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With modernity came emancipation, and the many shades of gray that define contemporary Jewish identities: movements; ideologies; spectrums of religious to secular, identified to not. Some Jewish communities are still fighting this battle, walling themselves off from modernity and its choices. Some Jews have found ways to cope; others have left much of their Jewishness behind.
But if modernity brought new choices, and challenges, to Jewish life, it still retained conventional notions of identity and existing structures of cultural dissemination. I remember being asked in high school, whether I considered myself an American Jew or a Jewish American. This is how the choice was offered: basically a weighing of two identities. Of course, those were not our only defining characteristics: We were Conservative Jews, not the Christianizing Reform or the crazy Orthodox. We were Democrats, not like the goyim. And there were a dozen privileged statuses that, like all privileges, were invisible as long as you had them: I was white, male, straight-acting and middle class.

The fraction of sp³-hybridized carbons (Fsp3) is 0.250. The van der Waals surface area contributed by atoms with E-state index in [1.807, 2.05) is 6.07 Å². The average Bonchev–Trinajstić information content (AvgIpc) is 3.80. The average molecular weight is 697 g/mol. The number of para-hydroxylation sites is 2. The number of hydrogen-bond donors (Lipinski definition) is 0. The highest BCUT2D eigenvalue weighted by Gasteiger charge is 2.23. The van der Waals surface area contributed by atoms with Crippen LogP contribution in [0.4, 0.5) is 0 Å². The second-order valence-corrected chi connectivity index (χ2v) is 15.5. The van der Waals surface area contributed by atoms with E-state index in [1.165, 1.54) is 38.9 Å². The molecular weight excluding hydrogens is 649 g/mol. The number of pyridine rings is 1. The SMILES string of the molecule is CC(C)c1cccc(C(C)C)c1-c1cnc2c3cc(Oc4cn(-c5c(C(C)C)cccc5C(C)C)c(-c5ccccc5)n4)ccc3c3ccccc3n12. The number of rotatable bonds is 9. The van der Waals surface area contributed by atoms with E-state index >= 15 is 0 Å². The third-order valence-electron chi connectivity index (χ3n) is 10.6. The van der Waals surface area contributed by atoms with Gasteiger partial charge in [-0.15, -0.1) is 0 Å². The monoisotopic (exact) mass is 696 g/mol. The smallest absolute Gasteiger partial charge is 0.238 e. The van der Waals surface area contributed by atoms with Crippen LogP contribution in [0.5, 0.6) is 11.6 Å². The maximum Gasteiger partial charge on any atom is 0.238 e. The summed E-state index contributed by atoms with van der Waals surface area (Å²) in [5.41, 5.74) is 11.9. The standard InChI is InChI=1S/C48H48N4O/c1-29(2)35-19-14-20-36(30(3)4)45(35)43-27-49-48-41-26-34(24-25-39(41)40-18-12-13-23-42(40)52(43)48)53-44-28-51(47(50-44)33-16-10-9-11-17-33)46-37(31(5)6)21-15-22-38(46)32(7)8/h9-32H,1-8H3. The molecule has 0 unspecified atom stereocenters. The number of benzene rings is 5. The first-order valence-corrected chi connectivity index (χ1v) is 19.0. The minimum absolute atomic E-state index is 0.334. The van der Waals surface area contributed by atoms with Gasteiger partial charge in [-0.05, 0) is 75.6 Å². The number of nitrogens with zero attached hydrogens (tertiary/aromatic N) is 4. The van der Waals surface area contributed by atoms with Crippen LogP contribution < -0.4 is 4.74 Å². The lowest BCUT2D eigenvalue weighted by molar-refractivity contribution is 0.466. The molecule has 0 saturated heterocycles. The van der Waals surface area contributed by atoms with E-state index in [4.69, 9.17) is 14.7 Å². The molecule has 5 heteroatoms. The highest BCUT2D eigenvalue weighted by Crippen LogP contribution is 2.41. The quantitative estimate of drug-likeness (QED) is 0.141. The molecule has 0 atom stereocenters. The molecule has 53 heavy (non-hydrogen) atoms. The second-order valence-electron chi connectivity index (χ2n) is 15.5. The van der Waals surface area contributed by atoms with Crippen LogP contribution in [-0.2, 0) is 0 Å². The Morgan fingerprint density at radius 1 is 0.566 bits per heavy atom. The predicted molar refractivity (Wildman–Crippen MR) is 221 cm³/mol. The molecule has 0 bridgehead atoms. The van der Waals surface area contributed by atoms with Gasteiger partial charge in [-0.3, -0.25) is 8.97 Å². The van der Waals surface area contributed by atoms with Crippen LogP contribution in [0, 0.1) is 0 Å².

Postmodernity, enabled by information technology and the shattering of conventional identity markers, is of a different order of magnitude. Boundaries between Jewish and not are eroding, thanks to multi-faith families and hyphenated religio-cultural identities. The whiteness of Jews is eroding, thanks to exogamy, adoption and the increased inclusion of Jews of color, Mizrahi Jews, Sephardic Jews and Ethiopian Jews. Denominational affiliation is decreasing, as Jews define themselves less by top-down ideological dogmas and more by pragmatism, communities of concern, class and other vectors of affiliation. Am I a Jewish American? An American Jew? Or a Gen-X, post-secular, queer, Buddhist, non-dual, post-denominational eco-Jew who has lived in Israel and davens Renewal, Reconstructionist, neo-Hasidic, Conservative and independent?